Article ID: CJ-14-0719
Congenital left ventricular (LV) aneurysms are rare cardiac malformations.1 They appear to be developmental anomalies that arise during the fourth embryonic week.2 Clinically, most congenital LV aneurysms are asymptomatic, but some may cause systemic embolization, heart failure, valvular regurgitation, ventricular wall rupture, ventricular tachycardia, or sudden cardiac death.3–5 Here we describe a congenital LV aneurysm that caused ventricular tachycardia, and was diagnosed using cardiac magnetic resonance imaging (CMR).
A 17-year-old man, without any relatives and who lived in welfare facilities, presented with palpitations. His vital signs were normal and his heart sounds were normal, with an irregular rhythm, but no murmur. Electrocardiography (ECG) showed multifocal premature ventricular contractions (PVC), and transthoracic echocardiography indicated diffuse LV systolic dysfunction (estimated ejection fraction, 37%) and an anterolateral aneurysm (Figure 1A). On Holter ECG monitoring frequent PVC (26,333 beats/day; 24.7% of the total heart rate) and non-sustained ventricular tachycardia (NSVT) were noted (Figure 1B). CMR showed a LV anterolateral multilocular aneurysm (6.7 cm×3.9 cm; 3D-CMR, Figures 2A,B; cine magnetic resonance imaging [MRI], Figure 2C) with late gadolinium enhancement (LGE) on the endocardial side (Figure 2D). He did not report any traumatic causes. Coronary angiography excluded coronary artery disease, and local or systemic inflammation was excluded based on laboratory data and MRI. MRI also excluded other cardiomyopathies.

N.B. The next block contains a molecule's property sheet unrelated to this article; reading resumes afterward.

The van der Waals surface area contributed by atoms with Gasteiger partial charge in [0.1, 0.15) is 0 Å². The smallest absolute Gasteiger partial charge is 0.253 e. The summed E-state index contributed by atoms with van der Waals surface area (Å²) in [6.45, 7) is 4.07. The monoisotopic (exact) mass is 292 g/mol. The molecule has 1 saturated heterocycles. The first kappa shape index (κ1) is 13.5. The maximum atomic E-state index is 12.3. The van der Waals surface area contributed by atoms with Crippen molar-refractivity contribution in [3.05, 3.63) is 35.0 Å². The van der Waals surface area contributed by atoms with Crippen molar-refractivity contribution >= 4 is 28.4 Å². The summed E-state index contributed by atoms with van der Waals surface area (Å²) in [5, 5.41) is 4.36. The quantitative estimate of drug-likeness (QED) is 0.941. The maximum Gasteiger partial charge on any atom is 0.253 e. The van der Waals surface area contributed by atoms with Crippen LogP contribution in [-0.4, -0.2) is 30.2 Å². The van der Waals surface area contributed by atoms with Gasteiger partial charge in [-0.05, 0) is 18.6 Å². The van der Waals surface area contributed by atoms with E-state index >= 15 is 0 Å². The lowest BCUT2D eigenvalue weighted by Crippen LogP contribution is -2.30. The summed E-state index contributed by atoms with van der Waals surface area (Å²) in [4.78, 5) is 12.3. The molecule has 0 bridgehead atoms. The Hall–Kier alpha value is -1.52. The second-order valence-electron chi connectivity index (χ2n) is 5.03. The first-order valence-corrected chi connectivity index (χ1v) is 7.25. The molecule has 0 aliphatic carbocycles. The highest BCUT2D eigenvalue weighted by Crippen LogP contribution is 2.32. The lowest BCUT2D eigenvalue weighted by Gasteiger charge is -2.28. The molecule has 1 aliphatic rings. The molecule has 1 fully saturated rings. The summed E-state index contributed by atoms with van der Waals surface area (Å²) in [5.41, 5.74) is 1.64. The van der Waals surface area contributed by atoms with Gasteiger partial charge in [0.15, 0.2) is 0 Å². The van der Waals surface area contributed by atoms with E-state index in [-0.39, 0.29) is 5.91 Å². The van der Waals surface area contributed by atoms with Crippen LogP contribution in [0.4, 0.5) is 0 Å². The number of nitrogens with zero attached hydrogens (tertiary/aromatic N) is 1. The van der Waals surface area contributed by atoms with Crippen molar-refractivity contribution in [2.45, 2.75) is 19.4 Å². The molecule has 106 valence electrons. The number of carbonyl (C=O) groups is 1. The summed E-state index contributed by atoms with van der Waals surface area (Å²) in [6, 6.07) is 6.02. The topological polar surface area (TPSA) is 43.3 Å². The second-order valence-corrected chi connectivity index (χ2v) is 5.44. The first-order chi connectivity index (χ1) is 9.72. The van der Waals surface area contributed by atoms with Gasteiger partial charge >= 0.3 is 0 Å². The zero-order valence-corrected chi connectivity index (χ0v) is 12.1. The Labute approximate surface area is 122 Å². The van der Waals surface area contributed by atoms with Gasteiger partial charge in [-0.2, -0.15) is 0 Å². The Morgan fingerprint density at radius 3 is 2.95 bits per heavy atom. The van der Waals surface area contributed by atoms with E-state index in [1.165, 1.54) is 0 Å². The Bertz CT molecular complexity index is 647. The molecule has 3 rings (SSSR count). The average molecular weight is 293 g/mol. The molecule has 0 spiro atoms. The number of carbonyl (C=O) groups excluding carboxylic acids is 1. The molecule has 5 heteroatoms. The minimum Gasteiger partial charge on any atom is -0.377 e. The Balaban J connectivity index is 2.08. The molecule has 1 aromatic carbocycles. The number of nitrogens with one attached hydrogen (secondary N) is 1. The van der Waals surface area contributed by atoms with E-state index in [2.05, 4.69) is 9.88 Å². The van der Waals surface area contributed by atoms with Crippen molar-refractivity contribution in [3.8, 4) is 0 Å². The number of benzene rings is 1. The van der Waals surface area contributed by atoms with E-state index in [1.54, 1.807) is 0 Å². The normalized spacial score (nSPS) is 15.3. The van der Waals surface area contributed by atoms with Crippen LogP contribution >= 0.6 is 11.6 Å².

(A) Aneurysm in the anterolateral left ventricular wall (arrow). (B) Holter electrocardiography showing non-sustained ventricular tachycardia (14 couplets; 219 beats/min).
(A,B) Three-dimensional cardiac magnetic resonance imaging showing left ventricular (LV) aneurysm (6.7 cm×3.9 cm) in the anterolateral wall. (C) Cine magnetic resonance imaging showing hypokinetic apical LV wall motion and mild thinning of the aneurysm wall. These findings suggested congenital LV aneurysm. (D) Late gadolinium enhancement is apparent on the endocardial side of the aneurysm. RV, right ventricle.
LGE during CMR is very useful for evaluating LV function and for discriminating cardiomyopathies.6–8 In the present case, CMR clearly showed a large, multilocular aneurysm with LGE in the LV. CMR helped diagnose a congenital LV aneurysm, and LGE suggested poor prognosis. After oral amiodarone therapy and implantation of a cardioverter defibrillator, NSVT disappeared.
This is the first report of 3D-CMR of a congenital LV aneurysm with documented ventricular tachycardia.
We have no relationships to disclose.